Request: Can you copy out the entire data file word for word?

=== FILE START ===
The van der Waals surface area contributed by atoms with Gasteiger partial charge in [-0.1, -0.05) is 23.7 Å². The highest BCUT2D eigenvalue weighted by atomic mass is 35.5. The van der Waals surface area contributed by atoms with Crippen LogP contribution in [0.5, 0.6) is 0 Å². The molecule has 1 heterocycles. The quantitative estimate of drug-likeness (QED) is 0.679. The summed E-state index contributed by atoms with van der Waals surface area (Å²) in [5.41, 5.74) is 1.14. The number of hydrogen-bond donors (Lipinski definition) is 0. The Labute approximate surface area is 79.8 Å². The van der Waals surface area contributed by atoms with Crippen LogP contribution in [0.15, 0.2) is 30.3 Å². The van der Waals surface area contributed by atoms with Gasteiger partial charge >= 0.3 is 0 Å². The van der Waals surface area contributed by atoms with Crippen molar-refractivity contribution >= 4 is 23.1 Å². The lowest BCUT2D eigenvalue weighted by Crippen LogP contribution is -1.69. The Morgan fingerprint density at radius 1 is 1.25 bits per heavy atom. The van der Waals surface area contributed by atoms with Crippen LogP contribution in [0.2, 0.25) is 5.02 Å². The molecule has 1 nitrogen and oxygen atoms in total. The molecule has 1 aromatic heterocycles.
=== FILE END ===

The van der Waals surface area contributed by atoms with Gasteiger partial charge in [-0.1, -0.05) is 23.7 Å². The highest BCUT2D eigenvalue weighted by atomic mass is 35.5. The van der Waals surface area contributed by atoms with Crippen LogP contribution in [0.5, 0.6) is 0 Å². The molecule has 1 heterocycles. The quantitative estimate of drug-likeness (QED) is 0.679. The summed E-state index contributed by atoms with van der Waals surface area (Å²) in [5.41, 5.74) is 1.14. The number of hydrogen-bond donors (Lipinski definition) is 0. The Labute approximate surface area is 79.8 Å². The van der Waals surface area contributed by atoms with Crippen LogP contribution in [0.15, 0.2) is 30.3 Å². The van der Waals surface area contributed by atoms with Gasteiger partial charge >= 0.3 is 0 Å². The van der Waals surface area contributed by atoms with Crippen molar-refractivity contribution >= 4 is 23.1 Å². The lowest BCUT2D eigenvalue weighted by Crippen LogP contribution is -1.69. The Morgan fingerprint density at radius 1 is 1.25 bits per heavy atom. The van der Waals surface area contributed by atoms with Crippen LogP contribution in [0.2, 0.25) is 5.02 Å². The molecule has 1 nitrogen and oxygen atoms in total. The molecule has 1 aromatic heterocycles.